[To describe this film as dishonest and demagogic would almost be to promote those terms to the level of respectability. To describe this film as a piece of crap would be to run the risk of a discourse that would never again rise above the excremental. To describe it as an exercise in facile crowd-pleasing would be too obvious. Fahrenheit 9/11 is a sinister exercise in moral frivolity, crudely disguised as an exercise in seriousness. It is also a spectacle of abject political cowardice masking itself as a demonstration of "dissenting" bravery.]

22 junho 2004

Since her death, Marilyn Monroe has been the subject of some 600 books, scores of which claim to be biographies, and all of which promise to uncover the ‘real Marilyn'. But the biographies can't agree on many of the most sensational details of the life of the twentieth century's most famous woman. Rather than offering another 'definitive life', Sarah Churchwell's book looks at the writing of Marilyn Monroe's many life stories, comparing the competing versions of some of the key moments in her life including: her father's identity, her mother's mental problems, her alleged childhood molestation, her teenage marriage, stories of prostitution and the casting couch, abortions, narcissism, her own psychological problems, her marriages to two other legends, her difficulties on the set and with directors, her affairs with one or both of the Kennedy brothers, and of course the highly charged debates about her death.
Churchwell looks at how these stories have continued to trivialize a woman we supposedly 'worship', and explains what the stories reveal about our attitudes to sex symbols and icons, to women, sex, and death, to biography as an enterprise and to Marilyn herself.

Roubado ao Gato Fedorento, que está cada vez melhor :-D, a respeito das ofertas da TV Shop e quejandos (já sei, tinha que meter esta palavra a talhe de foice)

«Reconheço que isto pode ser polémico mas, na minha opinião, o produto mais curioso actualmente à venda na televisão é a baixela Titanic. Pergunto-me se não será um bocado incomodativo jantar na baixela Titanic. Tenho a impressão que estaria sempre à espera que, de repente, rebentasse um cano e a sala ficasse completamente inundada. Agora, uma vez que já existem pratos, travessas e copos com nome de drama cinematográfico, bonito mesmo seria a baixela Titanic trazer o faqueiro Psycho. E as primeiras quinze pessoas a encomendarem a valiosa baixela Titanic, com o espectacular faqueiro Psycho incluído, receberiam, totalmente grátis e para repousarem tranquilamente depois de uma faustosa refeição, um conjunto de cama Misery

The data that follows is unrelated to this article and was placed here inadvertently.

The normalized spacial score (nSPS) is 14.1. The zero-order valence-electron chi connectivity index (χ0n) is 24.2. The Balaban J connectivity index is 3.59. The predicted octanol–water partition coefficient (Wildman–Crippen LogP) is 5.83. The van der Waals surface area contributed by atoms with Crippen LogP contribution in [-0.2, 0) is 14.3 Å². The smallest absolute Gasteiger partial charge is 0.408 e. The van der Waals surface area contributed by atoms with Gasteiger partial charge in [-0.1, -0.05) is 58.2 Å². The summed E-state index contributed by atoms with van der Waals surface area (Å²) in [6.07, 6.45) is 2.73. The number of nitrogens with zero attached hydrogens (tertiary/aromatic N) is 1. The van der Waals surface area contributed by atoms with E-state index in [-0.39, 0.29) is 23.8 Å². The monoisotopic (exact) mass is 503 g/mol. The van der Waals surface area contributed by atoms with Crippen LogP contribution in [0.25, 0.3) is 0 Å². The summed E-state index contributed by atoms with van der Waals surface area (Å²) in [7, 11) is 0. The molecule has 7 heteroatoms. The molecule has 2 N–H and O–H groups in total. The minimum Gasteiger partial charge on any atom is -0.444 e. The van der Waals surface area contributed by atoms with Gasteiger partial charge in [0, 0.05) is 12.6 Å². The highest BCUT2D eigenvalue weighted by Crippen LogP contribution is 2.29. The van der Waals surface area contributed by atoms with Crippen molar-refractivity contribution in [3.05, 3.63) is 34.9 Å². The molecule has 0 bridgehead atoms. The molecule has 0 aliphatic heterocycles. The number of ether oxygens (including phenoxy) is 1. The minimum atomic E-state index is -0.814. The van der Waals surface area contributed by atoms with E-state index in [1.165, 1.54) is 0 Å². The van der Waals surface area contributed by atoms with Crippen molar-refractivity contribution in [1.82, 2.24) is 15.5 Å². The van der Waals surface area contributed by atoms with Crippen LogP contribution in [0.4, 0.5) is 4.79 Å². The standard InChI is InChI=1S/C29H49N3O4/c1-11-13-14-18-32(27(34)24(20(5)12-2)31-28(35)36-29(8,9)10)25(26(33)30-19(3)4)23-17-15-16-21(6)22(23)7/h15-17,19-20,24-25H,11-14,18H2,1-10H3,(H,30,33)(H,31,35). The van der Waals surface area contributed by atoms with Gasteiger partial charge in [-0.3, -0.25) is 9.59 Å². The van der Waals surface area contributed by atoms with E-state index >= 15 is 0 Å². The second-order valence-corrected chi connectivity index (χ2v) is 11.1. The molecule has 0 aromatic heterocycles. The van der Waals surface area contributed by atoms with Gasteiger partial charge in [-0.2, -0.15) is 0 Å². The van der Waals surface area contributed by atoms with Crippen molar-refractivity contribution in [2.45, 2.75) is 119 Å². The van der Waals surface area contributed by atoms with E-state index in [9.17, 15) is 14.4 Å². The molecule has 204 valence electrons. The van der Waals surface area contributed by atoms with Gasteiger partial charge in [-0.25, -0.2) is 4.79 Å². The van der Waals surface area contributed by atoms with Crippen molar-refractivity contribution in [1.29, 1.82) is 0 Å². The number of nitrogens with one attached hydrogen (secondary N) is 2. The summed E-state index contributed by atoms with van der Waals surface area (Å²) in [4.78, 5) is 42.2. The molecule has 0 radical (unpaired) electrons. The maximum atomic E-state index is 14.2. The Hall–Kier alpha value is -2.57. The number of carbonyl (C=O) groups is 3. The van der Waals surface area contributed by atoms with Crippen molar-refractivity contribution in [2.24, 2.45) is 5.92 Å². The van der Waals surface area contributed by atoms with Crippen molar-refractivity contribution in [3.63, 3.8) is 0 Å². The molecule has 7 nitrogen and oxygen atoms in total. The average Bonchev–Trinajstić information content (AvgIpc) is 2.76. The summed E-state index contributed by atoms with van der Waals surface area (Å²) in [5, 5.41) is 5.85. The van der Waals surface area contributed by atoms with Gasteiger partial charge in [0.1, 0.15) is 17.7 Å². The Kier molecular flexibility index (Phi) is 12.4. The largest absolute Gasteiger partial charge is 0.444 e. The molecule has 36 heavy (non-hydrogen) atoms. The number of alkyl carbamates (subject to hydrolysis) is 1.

21 junho 2004

O Senhor dos Anéis, de J. R. R. Tolkien — o romance mais lido em todo o mundo. O Senhor dos Anéis, de Peter Jackson - o filme com maior audiência na história do cinema. Imagine agora que um jornalista português consegue entrevistar o realizador Peter Jackson, todos os principais actores de O Senhor dos Anéis, o compositor da banda sonora e vários membros da equipa técnica. Imagine que ele consegue desvendar os principais segredos por detrás das filmagens — os locais, efeitos especiais, dificuldades de produção, o que todos pensam da obra de Tolkien, e muito mais. Com introdução do próprio Peter Jackson À Conversa com os Senhores dos Anéis é um rigoroso exclusivo para Portugal.

We have had little books in search of cocoa and chocolate, coffee, cinnamon - that's all the Cs, then - as well as nutmeg and assorted other spices. Now is the turn of vanilla. It, like so many others that catch the imagination of the gastronomic traveller, was a New World discovery: ten-a-penny to the Aztecs, Inca and Maya, but gold dust once it reached Europe.

[read on]
Hilarious... (from Janela) [snif]

[Batalha de Aljubarrota, iluminura da Crónica de Inglaterra de Jean Wavrin, Museu Britânico.]

20 junho 2004

If we shadows have offended,
If we shadows have offended,
Think but this, and all is mended,
That you have but slumber’d here
While these visions did appear.

And this weak and idle theme,
No more yielding but a dream.

Gentles, do not reprehend:
if you pardon, we will mend:
And, as I am an honest Puck,
If we have unearned luck
Now to ‘scape the serpent’s tongue,
We will make amends ere long;

Else the Puck a liar call;
So, good night unto you all.
Give me your hands, if we be friends,
And Robin shall restore amends.

18 junho 2004

«O meu avô salvou 30 mil e agiu por conta própria, contra a lei do Estado Novo, sem ajuda de ninguém e fê-lo em 1940, no início da Guerra», disse à Agência Lusa Álvaro de Sousa Mendes, neto do diplomata e presidente da Fundação Aristides de Sousa Mendes.